Nortel and Motorola are reportedly in talks to merge their wireless infrastructure businesses in a bid to cut costs. A joint venture has been under discussion for about a month, the Wall Street Journal said today, citing its standard boardroom-via-PR whispers. A deal would not be much of a shocker for the wireless industry. …
What wil the new company be called, No-Mo or No-Moto. Both are fine with me.
Oh, and good riddance of Motorola, they haven’t made a good digital phone since they started.
Who reads the titles anyway?
Surely, the end's in sight for the cellco's?
I mean, once WiMAX is ubiquitous, why won't we all have free Skype phones?
No landline or broadband required either.
Can't see a future for BT, TMO, Voda etc.
Nortel is a good bet to cosy up to, no?
Nortel is probably the last person you want to cozy up to. Having used their equipment, it is just pieced together and not very well done to boot. They don't understand IP at all. Look no further than the VoIP products. Companies used their PBX's but Nortel could get a hybrid or full VoIP system in place until longer after their competitors both new and old had theirs.
Why do you think carriers will go away? Someone needs to support the infrastructure. You tend to think WiMAX will be free. Wouldn't WiMAX just be another form of broadband?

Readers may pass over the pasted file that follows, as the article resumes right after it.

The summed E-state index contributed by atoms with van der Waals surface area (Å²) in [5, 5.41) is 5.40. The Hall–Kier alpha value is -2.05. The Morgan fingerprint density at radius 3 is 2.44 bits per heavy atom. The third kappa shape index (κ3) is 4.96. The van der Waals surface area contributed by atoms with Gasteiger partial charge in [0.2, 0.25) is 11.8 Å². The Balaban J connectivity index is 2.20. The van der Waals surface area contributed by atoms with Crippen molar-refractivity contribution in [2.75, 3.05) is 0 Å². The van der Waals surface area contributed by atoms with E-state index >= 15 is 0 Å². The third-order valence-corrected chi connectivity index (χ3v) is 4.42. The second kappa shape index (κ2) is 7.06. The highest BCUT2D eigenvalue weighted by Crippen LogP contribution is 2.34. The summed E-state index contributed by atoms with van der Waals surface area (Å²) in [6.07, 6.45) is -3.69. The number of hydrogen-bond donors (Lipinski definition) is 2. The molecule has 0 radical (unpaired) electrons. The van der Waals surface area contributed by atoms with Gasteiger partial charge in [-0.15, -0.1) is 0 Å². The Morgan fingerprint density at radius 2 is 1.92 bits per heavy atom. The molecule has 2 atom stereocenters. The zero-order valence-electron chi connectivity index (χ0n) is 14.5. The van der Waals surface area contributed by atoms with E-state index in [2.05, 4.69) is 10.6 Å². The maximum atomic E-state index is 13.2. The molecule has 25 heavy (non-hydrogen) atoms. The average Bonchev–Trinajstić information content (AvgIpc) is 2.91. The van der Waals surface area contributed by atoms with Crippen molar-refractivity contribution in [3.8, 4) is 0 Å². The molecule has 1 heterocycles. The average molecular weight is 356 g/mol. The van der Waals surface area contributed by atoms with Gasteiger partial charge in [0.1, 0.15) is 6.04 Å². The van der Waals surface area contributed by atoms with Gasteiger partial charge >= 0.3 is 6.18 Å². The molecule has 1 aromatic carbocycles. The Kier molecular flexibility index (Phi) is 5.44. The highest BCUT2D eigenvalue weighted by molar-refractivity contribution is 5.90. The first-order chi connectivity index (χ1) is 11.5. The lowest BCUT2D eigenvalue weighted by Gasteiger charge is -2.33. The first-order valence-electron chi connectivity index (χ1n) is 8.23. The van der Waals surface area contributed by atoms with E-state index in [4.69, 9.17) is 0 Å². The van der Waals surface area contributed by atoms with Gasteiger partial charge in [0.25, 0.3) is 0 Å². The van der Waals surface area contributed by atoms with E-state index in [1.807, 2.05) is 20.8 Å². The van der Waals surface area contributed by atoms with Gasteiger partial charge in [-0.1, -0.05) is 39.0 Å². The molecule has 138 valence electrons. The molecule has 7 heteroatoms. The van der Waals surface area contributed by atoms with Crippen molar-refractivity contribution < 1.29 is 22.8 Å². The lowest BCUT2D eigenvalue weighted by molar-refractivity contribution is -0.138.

I own a Motorola mobile, and it reminds me of a Rover car - there's something about it that I can't quite put my finger on that makes me dislike it. It works OK, but I can't wait to get rid of it.
As for WiMAX; NEC and O2 are currently trialling a system that turns your 3G enabled mobile phone and normal broadband into VoIP. I imagine Orange, Virgin and BT will soon incorporate something similar into their own routers. Voila - no need for WiFi enabled phones. It makes me smile to think that in a few years I'll be using my sub £100 mobile as VoIP whilst the iPhone user struggles to get a decent WiFi connection because their partner's laptop and the kid's games console are hogging all the bandwidth.
WImax wont be ubiquitous.
It is better described as the "BetaMax" of wireless broadband technologies.
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